Calico network plugin is finally supported within Azure Kubernetes Services (AKS).
There is a very good tutorial on the online documentation, so we won’t give a walkthrough here.
Instead we will highlight a couple of points about Network Policies in general and in AKS.
On top of the aforementioned AKS tutorial, we recommend reading Kubernetes online documentation to become more familiar with the concepts:
There is a good recipes repo authored by Ahmet Alp Balkan. Ahmet also reference a great Kubecon video he did. Unfortunately, most of his repo and that video are more than 12 months old which is an eternity in Kubernetes time. For instance, one of the limitations he mentions, i.e. we can’t discriminate traffic both coming from a namespace and a pod-selector aren’t true anymore. That is actually done in the AKS tutorial.
At the time of this writing (mid February 2019), Calico is enabled at cluster creation time only.
It is important to specify a recent Kubernetes version (e.g. 1.12.*). By default, at the time of this writing, the Azure CLI defaults to 1.9.* which supported network policies, but more recent versions have support for more complex policies. For instance, the online AKS tutorial doesn’t work in 1.9.*.
Network Policies can be… hard to figure out
Some design characteristics make Network Policies a little hard to predict at time.
Let’s look at some of them.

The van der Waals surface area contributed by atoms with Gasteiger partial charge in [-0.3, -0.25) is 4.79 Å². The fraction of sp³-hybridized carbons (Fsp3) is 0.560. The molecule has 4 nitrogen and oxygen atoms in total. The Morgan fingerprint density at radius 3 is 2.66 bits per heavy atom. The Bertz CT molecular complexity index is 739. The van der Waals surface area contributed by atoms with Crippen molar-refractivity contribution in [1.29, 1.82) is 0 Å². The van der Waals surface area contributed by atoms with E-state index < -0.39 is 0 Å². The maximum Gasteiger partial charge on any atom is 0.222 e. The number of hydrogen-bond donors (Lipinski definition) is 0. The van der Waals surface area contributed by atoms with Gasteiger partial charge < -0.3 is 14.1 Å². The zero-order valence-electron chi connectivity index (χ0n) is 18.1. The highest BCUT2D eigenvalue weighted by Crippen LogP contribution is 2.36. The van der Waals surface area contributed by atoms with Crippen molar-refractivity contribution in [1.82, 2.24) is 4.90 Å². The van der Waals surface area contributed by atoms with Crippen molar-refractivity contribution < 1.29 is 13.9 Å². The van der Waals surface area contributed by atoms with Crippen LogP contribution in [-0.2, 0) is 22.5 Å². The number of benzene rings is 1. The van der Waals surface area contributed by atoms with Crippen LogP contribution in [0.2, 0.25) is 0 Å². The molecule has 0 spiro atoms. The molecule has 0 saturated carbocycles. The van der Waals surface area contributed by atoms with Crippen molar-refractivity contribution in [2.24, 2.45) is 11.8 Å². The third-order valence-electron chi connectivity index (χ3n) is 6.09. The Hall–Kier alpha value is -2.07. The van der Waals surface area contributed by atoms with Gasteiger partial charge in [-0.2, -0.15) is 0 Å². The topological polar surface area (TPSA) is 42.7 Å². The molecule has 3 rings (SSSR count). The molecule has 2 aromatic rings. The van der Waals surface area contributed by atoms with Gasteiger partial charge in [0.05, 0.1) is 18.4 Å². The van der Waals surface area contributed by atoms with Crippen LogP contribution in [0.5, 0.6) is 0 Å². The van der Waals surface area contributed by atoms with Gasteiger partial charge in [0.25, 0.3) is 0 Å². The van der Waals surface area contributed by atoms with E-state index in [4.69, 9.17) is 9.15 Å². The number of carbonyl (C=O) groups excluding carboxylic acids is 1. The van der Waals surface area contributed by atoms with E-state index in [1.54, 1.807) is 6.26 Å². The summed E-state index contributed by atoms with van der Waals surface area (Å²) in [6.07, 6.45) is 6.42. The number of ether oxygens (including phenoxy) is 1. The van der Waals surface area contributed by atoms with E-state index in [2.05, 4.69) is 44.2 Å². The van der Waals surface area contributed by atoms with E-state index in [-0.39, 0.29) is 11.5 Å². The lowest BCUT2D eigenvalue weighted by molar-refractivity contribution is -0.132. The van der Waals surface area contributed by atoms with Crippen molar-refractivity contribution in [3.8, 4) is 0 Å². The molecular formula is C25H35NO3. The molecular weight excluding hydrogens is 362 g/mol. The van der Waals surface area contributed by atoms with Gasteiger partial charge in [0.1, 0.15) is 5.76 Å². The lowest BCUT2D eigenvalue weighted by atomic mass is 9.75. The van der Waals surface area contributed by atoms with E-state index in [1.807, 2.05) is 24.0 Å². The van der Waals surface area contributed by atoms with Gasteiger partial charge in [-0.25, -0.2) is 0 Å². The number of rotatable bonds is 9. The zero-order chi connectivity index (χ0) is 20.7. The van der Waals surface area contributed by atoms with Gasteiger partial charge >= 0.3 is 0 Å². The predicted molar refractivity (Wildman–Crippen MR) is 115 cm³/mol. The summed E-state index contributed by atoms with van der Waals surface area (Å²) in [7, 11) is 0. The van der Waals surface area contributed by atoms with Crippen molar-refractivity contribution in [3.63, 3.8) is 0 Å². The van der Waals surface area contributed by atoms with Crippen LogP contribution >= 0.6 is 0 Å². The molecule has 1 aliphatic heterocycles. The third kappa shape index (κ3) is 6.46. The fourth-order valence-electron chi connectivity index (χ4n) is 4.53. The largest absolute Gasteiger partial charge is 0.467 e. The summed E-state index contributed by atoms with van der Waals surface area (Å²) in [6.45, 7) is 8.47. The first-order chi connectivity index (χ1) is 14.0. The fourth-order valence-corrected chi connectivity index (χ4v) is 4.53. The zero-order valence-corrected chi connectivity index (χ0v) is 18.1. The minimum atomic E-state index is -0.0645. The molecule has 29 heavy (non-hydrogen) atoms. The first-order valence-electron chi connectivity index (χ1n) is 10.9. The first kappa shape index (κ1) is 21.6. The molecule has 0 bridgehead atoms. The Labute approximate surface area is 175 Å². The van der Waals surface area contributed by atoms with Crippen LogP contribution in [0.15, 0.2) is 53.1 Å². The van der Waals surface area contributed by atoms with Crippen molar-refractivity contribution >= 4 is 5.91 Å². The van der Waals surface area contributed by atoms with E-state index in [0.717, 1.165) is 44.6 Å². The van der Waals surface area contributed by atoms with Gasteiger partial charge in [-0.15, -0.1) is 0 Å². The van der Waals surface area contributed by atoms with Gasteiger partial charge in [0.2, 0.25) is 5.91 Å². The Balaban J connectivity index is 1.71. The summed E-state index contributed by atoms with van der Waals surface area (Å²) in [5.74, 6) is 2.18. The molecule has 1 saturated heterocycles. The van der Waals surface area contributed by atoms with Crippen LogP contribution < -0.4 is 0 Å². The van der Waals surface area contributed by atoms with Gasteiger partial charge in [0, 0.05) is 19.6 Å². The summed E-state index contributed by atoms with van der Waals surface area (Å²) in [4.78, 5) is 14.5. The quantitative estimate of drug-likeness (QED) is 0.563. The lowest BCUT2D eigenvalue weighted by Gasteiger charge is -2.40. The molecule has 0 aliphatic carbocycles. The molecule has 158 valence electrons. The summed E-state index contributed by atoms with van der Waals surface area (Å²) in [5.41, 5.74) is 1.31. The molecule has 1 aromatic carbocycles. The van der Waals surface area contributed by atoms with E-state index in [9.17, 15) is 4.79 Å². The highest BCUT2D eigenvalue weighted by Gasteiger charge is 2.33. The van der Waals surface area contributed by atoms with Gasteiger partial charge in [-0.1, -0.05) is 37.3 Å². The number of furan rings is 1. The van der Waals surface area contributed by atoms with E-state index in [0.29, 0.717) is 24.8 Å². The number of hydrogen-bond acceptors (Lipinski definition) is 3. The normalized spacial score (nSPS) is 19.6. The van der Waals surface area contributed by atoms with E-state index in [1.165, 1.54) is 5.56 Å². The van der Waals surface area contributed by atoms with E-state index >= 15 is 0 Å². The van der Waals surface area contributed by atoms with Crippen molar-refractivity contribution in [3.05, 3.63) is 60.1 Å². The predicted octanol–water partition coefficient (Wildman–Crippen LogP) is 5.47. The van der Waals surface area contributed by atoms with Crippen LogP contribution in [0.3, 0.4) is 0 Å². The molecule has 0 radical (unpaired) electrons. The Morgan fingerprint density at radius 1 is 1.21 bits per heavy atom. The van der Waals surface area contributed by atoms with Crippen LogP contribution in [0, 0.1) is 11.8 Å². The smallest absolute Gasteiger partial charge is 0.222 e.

Network Policies need a network plugin
We can deploy as many network policies at a cluster as we want, if there are no plugin enabled, they won’t have any effect.
That is a little confusing, but in line with Ingress / Ingress Controller behaviours.
Allow all / Deny all by default
Network Policies have some interesting defaults.
Until a pod is selected by a Network Policy, all traffic in / out is allowed.
When a pod is selected, then all traffic in is denied until explicitly allowed by a policy.
Then Network Policies are scoped by namespace, i.e. we apply policies one namespace at a time.
This flip of default behaviour often cause confusion when reading a collection of policies and trying to figure out what effect they could have.
If we want to discriminate on namespaces, e.g. pods in namespace A can’t talk to pods in namespace B, we need selectors on namespaces’ labels.
Namespaces, as any other Kubernetes resources, can have labels. Typically, namespaces aren’t labelled though.
Network Policies or authentication?
What is the control plane? The network or the identity?
The legacy enterprise model favours the network. The cloud typically favours identity but allows the network more and more.
Instead of seeing those two as opposing sides, we can see them as different layers of defense.
There are many cases where the network won’t be enough. For instance, if a pod is talking to an Azure SQL DB, we can’t simply use networking to protect DB access. Since Azure SQL us outside AKS Cluster, we can’t use Network Policies. We can use Service Endpoint with Azure SQL to only allow AKS to access the DB. This reduces the attack surface drastically. We can then use Pod Identity to then discriminate which pod can have access to the database.
But identity can complement (and often replace) network even within an AKS cluster. Identity can be a fail safe if a Network Policy wasn’t applied or if a flaw in the policy allowed traffic that shouldn’t be allowed.
We quickly look at Network Policies with Calico in AKS.
We suggest caution as Network Policies aren’t trivial to understand / predict.
They do offer a good access control layer.
We recommend supplementing that access control layer with an authentication / authorization layer leveraging Pod Identity.